The reason being is that they produce really unique and strong flavours that some people find undesirable… and I’m one of them. In natural processing, the cherries are picked and processed with the flesh still on the beans. The cherries are sorted as with wet processing, although this tends to be done by hand as opposed to floating at around origins who use dry processing.
The drying takes place on nets raised above the ground, tables, beds or even just the patio where they are baked under the hot sun. In dry processing, the drying is the crucial stage where the end result is really determined. The beans will be laid out for up to a month and therefore need to be turned manually using rakes to stop them from rotting. They also can’t dry too much as this will cause the beans to be brittle and prone to burning quickly during roasting.
So this practice of rotating them is essential on two fronts. Once the beans have dried they are hulled which involves the dried flesh being removed using a special machine. In places like Ethiopia, these steps can often take place in shared milling stations as part of a cooperative because the farmers often work on small plots and can’t afford to purchase the expensive equipment required for hulling.
Most Brazilian arabica coffees are natural and the whole process will usually take place on the farmer’s own land. Dry processing often results in a heavier mouthfeel with rich sweetness in the brew, which is why it really lends itself to the natural chocolatiness of a Brazilian or the juicy fruity notes in Ethiopian beans.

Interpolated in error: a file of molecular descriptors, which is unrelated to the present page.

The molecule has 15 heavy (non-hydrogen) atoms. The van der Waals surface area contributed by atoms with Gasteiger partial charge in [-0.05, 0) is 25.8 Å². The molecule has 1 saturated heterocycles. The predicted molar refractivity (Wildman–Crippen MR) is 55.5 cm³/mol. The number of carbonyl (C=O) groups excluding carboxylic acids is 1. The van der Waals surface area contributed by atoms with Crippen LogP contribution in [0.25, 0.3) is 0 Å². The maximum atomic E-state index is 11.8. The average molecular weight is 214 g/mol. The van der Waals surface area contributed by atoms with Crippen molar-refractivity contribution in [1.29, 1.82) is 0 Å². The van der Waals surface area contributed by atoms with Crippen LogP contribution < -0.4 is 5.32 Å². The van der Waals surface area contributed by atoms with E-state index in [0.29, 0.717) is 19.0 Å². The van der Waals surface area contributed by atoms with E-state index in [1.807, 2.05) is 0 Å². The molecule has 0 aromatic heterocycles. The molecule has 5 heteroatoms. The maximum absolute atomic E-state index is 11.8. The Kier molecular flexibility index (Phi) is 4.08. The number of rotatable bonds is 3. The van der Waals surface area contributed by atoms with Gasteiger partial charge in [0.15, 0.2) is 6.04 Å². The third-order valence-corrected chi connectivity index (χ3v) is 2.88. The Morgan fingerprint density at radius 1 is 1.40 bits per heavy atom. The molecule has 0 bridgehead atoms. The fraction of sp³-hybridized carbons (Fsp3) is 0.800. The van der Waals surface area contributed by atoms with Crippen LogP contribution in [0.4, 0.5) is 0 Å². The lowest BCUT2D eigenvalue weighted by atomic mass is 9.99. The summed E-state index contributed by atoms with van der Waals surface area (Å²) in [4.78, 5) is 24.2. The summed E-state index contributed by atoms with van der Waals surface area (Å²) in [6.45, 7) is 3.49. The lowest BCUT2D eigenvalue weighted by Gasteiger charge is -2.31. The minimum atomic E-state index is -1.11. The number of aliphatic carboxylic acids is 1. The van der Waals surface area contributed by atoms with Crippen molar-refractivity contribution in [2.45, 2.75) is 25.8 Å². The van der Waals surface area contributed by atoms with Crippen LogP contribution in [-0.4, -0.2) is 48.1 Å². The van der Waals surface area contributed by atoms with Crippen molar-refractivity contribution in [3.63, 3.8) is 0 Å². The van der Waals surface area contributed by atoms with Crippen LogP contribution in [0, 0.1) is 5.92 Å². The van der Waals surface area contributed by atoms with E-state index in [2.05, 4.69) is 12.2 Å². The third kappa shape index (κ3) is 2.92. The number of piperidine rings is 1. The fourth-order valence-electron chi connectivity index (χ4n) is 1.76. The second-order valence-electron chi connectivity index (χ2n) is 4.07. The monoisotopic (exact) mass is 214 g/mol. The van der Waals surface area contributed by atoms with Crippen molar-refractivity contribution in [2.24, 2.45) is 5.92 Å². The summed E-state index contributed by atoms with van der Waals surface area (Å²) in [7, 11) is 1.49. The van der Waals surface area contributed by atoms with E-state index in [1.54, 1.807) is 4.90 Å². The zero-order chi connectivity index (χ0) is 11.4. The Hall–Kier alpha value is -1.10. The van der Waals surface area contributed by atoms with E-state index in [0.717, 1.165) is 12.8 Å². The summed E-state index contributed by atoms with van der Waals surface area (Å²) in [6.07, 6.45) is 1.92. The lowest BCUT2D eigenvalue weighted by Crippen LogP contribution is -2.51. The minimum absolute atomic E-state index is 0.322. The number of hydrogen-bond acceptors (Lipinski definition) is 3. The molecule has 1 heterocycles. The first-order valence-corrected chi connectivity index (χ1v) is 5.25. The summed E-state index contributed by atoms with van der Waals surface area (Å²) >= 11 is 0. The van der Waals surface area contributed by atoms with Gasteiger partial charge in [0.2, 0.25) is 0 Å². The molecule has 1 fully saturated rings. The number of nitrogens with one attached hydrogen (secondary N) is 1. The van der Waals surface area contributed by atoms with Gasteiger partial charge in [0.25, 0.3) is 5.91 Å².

Really strong examples of naturals may sometimes be described as funky or having fermented characteristics. Whether you grow to love them or loathe them, natural coffees are a must-try!
It’s probably not what you think it is, but it sure can be sweet! You may also see this written as ‘pulped-natural’ on the label or the menu in your local coffee shop. In this process, the skin of the cherry is removed but the mucilage is left on for a period before for drying.
The mucilage is only partially washed off so you can imagine this makes for a sticky process. The higher sugar content means fermentation can be fast so extra care is needed in keeping the beans rotating and giving them lots of air as well as heat. Once the beans are dried to around 10% moisture, the leftover parchment is removed and the green beans are ready to be sold.
Natural or semi-dry coffees can deliver a combination of characteristics from both natural and washed processes. You’ll find this process popular in Central America where the coffees are naturally, exotic, sweet and fruity in flavour. If you see a Costa Rican or Guatemalan that has been honey processed, be sure to give it a try.
After all of this, there are yet more processes involved before your coffee is bagged and sold to you. Even before it reaches the port the processed green coffee needs to be sorted, graded, sold and even polished before it is prepared for shipping.
To summarise... We hope you enjoyed this brief introduction into coffee processing. You should now be able to read a label or description with confidence and know what to expect from your brew.
As we always say, the best way to learn about the coffees you love is to try them all!